Shale, brown. . . . . . . . . . . . . . . . . . . . . . . . . . . . . . . . . . . . . . . . . . . . . . . . . . 
Stone, brown, hard and clean. . . . . . . . . . . . . . . . . . . . . . . . . . . . . . . . . . . . 
Sandstone, red. . . . . . . . . . . . . . . . . . . . . . . . . . . . . . . . . . . . . . . . . . . . . . . . . 
Palisade diabase: 
Rock, trap. . . . . . . . . . . . . . . . . . . . . . . . . . . . . . . . . . . . . . . . . . . . . . . . . . . . 
Newark group: 
Sandstone, red, hard. . . . . . . . . . . . . . . . . . . . . . . . . . . . . . . . . . . . . . . . . . . 
Palisade diabase: 
Rock, trap, very hard. . . . . . . . . . . . . . . . . . . . . . . . . . . . . . . . . . . . . . . . . . 
Newark group: 
Sandstone, red; with small layers of trap rock. . . . . . . . . . . . . . . . . . . . 
Sandstone, soft. . . . . . . . . . . . . . . . . . . . . . . . . . . . . . . . . . . . . . . . . . . . . . . . 
Sandstone, fairly hard. . . . . . . . . . . . . . . . . . . . . . . . . . . . . . . . . . . . . . . . . . 
Shale, red. . . . . . . . . . . . . . . . . . . . . . . . . . . . . . . . . . . . . . . . . . . . . . . . . . . . .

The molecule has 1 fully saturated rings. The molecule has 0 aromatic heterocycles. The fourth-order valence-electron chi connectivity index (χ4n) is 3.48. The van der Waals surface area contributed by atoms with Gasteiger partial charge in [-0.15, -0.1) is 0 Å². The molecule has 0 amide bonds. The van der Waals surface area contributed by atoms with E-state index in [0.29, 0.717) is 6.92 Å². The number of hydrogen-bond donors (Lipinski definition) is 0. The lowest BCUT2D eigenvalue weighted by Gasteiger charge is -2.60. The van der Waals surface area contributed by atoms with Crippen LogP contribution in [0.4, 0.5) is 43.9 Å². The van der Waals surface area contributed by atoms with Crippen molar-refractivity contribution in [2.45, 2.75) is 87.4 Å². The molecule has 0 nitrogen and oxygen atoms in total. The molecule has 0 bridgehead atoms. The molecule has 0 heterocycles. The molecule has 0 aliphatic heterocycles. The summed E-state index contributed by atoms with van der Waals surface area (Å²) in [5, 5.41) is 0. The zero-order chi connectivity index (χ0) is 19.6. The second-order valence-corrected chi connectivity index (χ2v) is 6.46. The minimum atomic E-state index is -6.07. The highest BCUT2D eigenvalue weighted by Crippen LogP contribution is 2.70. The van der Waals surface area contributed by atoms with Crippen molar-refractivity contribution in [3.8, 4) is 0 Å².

Sandstone, light brown. . . . . . . . . . . . . . . . . . . . . . . . . . . . . . . . . . . . . . . . . 
Shale, muddy. . . . . . . . . . . . . . . . . . . . . . . . . . . . . . . . . . . . . . . . . . . . . . . . . . 
Shale, brown, muddy. . . . . . . . . . . . . . . . . . . . . . . . . . . . . . . . . . . . . . . . . . . 
Palisade diabase: 
Rock, trap, hard. . . . . . . . . . . . . . . . . . . . . . . . . . . . . . . . . . . . . . . . . . . . . . . 
Yield: 5 gpm, 1953. 


1 1 
5 6 
3 9 
6 15 
26 41 
9 50 
3 53 
2 55 
9 64 
15 79 
6 85 
8 93 
2 95 
16 111 
2 113 
6 119 
3 122 
4 126 
30 156 


Ro 293; 16X, 7.9S, O.4E; Spring Valley Water Works and Supply Co.; well No. 23; New City; drilled 
by Artesian Well and Equipment Co., Inc.; altitude of land surface about 210 feet. 
Thickness r'3pth 
(feet) (feet) 


Recent: 
Fill; yellow clay; gravel.. . . . . . . . . . . . . . . . . . . . . . . . . . . . . . . . . . . . . . . . 
Pleistocene: 
Till : 
Hardpan, red; large stones. . . . . . . . . . . . . . . . . . . . . . . . . . . . . . . . . . . . . . 
Hardpan, red. . . . . . . . . . . . . . . . . . . . . . . . . . . . . . . . . . . . . . . . . . . . . . . . . . 
Triassic: 
Newark group: 
Sandstone, red; clay streaks. . . . . . . . . . . . . . . . . . . . . . . . . . . . . . . . . . . . . 
Sandstone, coarse, clean. . . . . . . . . . . . . . . . . . . . . . . . . . . . . . . . . . . . . . . . 
Sandstone, red, clean; just enough water to drill with.. . '. . . . . . : . . . . . 


88 


5 


5 


5 
6 


10 
16 


6 
8 
10 


22 
30 
40